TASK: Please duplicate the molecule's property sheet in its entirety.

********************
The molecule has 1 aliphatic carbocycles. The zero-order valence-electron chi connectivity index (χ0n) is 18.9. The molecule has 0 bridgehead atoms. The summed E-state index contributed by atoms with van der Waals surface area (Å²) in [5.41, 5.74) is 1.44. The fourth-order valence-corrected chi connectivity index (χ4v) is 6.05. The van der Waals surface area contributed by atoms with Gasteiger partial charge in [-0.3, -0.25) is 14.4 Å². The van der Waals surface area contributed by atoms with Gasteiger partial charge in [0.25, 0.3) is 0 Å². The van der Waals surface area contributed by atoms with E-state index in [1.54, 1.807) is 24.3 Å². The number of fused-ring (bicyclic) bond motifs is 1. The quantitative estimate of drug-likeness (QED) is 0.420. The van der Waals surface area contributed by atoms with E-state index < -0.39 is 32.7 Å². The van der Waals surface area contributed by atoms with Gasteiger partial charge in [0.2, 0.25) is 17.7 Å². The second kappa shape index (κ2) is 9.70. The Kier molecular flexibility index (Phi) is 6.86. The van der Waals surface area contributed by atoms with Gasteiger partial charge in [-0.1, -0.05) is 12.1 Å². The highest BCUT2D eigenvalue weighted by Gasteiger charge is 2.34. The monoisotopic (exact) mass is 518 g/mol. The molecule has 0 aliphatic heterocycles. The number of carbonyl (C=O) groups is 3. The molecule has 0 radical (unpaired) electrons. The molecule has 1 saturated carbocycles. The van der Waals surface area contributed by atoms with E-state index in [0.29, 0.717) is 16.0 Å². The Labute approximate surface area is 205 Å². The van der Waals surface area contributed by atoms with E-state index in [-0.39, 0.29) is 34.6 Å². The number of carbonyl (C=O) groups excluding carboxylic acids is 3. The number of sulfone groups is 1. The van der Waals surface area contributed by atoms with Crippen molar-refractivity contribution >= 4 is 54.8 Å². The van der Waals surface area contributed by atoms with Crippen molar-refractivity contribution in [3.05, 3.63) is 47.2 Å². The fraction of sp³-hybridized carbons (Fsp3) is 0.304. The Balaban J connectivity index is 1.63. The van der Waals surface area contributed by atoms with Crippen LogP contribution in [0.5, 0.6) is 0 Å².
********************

The molecule has 1 aliphatic carbocycles. The zero-order valence-electron chi connectivity index (χ0n) is 18.9. The molecule has 0 bridgehead atoms. The summed E-state index contributed by atoms with van der Waals surface area (Å²) in [5.41, 5.74) is 1.44. The fourth-order valence-corrected chi connectivity index (χ4v) is 6.05. The van der Waals surface area contributed by atoms with Gasteiger partial charge in [-0.3, -0.25) is 14.4 Å². The van der Waals surface area contributed by atoms with Gasteiger partial charge in [0.25, 0.3) is 0 Å². The van der Waals surface area contributed by atoms with E-state index in [1.54, 1.807) is 24.3 Å². The number of fused-ring (bicyclic) bond motifs is 1. The quantitative estimate of drug-likeness (QED) is 0.420. The van der Waals surface area contributed by atoms with E-state index < -0.39 is 32.7 Å². The van der Waals surface area contributed by atoms with Gasteiger partial charge in [0.2, 0.25) is 17.7 Å². The second kappa shape index (κ2) is 9.70. The Kier molecular flexibility index (Phi) is 6.86. The van der Waals surface area contributed by atoms with Gasteiger partial charge in [-0.1, -0.05) is 12.1 Å². The highest BCUT2D eigenvalue weighted by Gasteiger charge is 2.34. The monoisotopic (exact) mass is 518 g/mol. The molecule has 0 aliphatic heterocycles. The number of carbonyl (C=O) groups is 3. The molecule has 0 radical (unpaired) electrons. The molecule has 1 saturated carbocycles. The van der Waals surface area contributed by atoms with E-state index in [0.29, 0.717) is 16.0 Å². The Labute approximate surface area is 205 Å². The van der Waals surface area contributed by atoms with E-state index in [-0.39, 0.29) is 34.6 Å². The number of carbonyl (C=O) groups excluding carboxylic acids is 3. The number of sulfone groups is 1. The van der Waals surface area contributed by atoms with Crippen molar-refractivity contribution >= 4 is 54.8 Å². The van der Waals surface area contributed by atoms with Crippen molar-refractivity contribution in [3.05, 3.63) is 47.2 Å². The fraction of sp³-hybridized carbons (Fsp3) is 0.304. The Balaban J connectivity index is 1.63. The van der Waals surface area contributed by atoms with Crippen LogP contribution in [0.5, 0.6) is 0 Å².